Clinical Studies and Case Reports

On this site you will find clinical studies with cannabis or single cannabinoids in different diseases and case reports on the use of cannabis by patients.
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TitleAnalgesic and antihyperalgesic effects of nabilone on experimental heat pain.
Author(s)Redmond WJ, Goffaux P, Potvin S, Marchand S.
Journal, Volume, IssueCurr Med Res Opin. 2008 Apr;24(4):1017-24.
Major outcome(s)Nabilone did not reduce experimental heat pain
IndicationPainAbstract
MedicationNabilone

OBJECTIVE: In this study, we explored the analgesic and antihyperalgesic properties of a synthetic cannabinoid (nabilone) on experimental heat pain in men and women, as well as its effects on descending pain inhibitory systems. RESEARCH DESIGN AND METHODS: A double-blind, placebo controlled, crossover study of nabilone single doses of 0.5 and 1 mg was conducted. Excitatory systems were elicited using a temporal summation test (tonic heat pain evoked by a Peltier thermode) administered before and after activation of descending inhibitory control (triggered using a counter-irritation procedure). These tests were given before and after drug treatment. Primary outcome measures included average heat pain, temporal summation of heat pain, and drug-induced changes in the strength of descending analgesia. Possible adverse reactions were monitored throughout treatment. Seven men (mean age = 22.5 years, SD = +/- 1.5) and 10 women (mean age = 23.2 years, SD = +/- 2.8) completed this study. RESULTS: Nabilone (1 mg and 0.5 mg) did not reduce the global pain intensity experienced during tonic heat pain (all values of p > 0.18). It also failed to potentiate the strength of descending inhibitory responses (all values of p > 43). Nevertheless, at the highest dose (1 mg), and only for women, nabilone significantly (p = 0.003) dampened the temporal summation experienced during the last portion of the tonic heat pulse test (i.e., the period of time during which temporal summation is greatest). This antihyperalgesic effect was not observed for men (at either 0.5 mg or 1 mg dose), suggesting that the antihyperalgesic properties of cannabinoids are greater for women than for men. Adverse reactions encountered were generally mild and did not provoke the cessation of testing. CONCLUSIONS: Nabilone failed to produce analgesic effects and it did not interact with descending pain inhibitory systems. However, we found that a single 1 mg dose of nabilone reduced temporal summation for women but not men. Although a titration regime and a larger sample of subjects might have provided more robust effects, these preliminary results suggest that nabilone appears effective at relieving hyperalgesic responses in women. Possible neurobiological mechanisms and clinical implications are further discussed.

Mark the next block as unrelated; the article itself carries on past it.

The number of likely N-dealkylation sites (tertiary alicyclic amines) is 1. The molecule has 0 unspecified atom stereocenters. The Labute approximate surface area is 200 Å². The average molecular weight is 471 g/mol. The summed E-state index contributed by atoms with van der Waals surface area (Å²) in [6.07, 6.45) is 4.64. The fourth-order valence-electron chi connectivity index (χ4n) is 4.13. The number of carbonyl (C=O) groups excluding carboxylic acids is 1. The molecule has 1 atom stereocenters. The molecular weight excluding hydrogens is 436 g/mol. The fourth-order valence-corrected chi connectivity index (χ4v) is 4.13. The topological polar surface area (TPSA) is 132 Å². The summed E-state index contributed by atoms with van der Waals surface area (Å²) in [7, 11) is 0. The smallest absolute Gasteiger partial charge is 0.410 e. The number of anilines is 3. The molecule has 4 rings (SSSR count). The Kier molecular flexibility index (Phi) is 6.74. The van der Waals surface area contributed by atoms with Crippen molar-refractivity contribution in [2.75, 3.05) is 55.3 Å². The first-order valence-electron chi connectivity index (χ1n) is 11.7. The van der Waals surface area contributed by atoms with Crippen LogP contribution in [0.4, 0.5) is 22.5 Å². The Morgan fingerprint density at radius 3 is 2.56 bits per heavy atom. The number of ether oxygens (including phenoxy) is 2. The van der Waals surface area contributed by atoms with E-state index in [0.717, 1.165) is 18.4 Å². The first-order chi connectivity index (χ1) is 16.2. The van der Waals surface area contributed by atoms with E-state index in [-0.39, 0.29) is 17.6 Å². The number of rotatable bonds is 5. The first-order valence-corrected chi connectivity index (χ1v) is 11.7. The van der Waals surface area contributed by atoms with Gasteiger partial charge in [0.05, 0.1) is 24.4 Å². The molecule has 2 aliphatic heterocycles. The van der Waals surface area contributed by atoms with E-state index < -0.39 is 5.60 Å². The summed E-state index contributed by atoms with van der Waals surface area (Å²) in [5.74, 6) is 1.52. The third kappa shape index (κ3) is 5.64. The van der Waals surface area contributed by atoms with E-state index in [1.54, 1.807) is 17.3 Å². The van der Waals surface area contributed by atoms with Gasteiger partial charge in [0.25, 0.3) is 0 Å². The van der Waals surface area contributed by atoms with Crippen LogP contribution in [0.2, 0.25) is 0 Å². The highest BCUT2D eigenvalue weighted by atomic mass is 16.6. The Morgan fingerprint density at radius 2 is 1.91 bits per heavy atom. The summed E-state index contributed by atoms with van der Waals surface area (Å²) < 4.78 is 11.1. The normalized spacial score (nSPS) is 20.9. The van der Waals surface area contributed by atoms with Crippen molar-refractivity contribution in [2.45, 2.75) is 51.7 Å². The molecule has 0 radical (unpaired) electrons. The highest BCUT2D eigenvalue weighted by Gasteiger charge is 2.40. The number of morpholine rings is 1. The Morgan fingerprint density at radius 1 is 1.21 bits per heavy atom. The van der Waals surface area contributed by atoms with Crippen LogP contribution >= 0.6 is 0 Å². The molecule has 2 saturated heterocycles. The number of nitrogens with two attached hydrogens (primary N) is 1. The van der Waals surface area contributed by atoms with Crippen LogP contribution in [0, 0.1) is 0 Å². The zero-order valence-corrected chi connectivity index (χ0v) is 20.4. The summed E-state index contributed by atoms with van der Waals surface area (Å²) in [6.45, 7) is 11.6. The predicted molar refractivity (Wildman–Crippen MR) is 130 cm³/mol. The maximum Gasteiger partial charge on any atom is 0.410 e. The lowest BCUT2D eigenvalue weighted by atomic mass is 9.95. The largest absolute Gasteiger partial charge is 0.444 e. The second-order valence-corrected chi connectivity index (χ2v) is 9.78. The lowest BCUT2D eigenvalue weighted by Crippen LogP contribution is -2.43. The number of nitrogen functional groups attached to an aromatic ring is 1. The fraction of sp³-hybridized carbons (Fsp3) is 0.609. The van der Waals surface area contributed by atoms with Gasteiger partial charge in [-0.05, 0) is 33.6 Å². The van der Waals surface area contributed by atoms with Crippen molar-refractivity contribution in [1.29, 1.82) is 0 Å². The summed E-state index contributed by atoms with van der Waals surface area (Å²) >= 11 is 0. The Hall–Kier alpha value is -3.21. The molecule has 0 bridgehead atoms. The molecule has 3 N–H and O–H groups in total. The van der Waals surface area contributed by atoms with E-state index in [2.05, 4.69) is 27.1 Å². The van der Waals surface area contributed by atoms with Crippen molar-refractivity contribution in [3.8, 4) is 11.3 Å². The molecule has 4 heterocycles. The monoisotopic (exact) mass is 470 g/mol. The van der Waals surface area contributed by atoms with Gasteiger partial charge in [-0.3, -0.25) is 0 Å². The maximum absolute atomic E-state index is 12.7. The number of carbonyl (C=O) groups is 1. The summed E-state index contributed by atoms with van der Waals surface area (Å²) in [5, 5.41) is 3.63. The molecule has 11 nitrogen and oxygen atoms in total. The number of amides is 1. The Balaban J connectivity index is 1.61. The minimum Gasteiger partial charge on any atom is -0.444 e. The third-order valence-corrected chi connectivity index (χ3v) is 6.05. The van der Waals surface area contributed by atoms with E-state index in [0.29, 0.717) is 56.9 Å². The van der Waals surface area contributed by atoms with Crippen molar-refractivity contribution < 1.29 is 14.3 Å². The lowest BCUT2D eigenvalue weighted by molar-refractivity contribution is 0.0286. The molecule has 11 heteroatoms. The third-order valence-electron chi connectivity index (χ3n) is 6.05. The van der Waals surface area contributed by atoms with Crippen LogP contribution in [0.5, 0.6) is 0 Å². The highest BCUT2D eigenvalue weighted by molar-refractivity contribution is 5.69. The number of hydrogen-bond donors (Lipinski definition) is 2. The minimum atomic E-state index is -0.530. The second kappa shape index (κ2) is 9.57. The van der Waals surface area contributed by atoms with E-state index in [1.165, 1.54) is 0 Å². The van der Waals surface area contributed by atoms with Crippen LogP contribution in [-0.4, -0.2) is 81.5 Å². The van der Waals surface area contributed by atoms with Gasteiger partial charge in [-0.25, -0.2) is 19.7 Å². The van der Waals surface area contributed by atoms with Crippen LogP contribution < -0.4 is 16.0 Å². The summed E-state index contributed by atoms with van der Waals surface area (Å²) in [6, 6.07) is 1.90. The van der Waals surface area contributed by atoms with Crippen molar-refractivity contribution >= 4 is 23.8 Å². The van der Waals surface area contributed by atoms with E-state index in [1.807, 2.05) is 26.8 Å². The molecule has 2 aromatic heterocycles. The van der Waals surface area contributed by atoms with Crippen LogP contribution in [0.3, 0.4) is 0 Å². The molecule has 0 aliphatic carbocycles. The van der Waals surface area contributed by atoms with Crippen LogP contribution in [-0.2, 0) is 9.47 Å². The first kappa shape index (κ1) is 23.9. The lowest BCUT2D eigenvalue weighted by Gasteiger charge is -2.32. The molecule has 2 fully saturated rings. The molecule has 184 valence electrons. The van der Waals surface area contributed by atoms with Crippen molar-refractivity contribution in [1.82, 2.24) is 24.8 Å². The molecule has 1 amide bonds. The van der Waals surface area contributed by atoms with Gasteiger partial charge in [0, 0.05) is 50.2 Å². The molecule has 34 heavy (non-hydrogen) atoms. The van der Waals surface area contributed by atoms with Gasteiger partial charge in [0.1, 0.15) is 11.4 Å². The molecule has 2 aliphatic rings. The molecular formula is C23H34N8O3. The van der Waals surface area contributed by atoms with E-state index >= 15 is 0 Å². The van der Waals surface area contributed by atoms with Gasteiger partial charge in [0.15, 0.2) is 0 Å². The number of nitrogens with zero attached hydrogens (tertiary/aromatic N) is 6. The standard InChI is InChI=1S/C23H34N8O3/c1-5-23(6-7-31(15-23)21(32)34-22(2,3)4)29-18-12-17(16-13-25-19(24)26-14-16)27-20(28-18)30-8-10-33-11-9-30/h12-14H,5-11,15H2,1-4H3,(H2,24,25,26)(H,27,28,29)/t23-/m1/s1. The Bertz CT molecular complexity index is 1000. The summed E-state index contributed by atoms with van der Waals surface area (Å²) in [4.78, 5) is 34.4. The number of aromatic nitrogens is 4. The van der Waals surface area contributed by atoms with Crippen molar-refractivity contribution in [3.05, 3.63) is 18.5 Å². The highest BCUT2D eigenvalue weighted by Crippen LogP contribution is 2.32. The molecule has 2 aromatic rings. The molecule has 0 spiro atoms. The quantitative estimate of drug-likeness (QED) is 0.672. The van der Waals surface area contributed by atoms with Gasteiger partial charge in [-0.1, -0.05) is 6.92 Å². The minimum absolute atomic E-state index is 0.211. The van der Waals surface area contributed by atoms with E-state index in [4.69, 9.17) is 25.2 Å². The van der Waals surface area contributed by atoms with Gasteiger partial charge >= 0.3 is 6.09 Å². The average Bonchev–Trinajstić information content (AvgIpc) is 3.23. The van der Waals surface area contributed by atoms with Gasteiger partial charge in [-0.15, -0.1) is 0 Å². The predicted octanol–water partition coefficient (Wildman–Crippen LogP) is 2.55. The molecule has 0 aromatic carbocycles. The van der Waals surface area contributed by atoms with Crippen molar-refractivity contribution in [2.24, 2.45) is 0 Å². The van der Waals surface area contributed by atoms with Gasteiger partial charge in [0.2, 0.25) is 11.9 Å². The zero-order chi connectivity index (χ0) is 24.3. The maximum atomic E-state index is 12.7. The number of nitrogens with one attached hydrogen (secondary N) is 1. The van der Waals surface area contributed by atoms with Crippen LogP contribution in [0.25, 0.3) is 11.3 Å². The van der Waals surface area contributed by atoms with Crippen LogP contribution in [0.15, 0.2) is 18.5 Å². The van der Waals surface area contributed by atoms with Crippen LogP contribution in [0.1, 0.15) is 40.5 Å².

Route(s)Oral
Dose(s)0.5 - 1 mg
Duration (days)
Participants17 healthy subjects
DesignControlled study
Type of publicationMedical journal
Address of author(s)Université de Sherbrooke, Faculté de Médecine, Sherbrooke, Québec, Canada.
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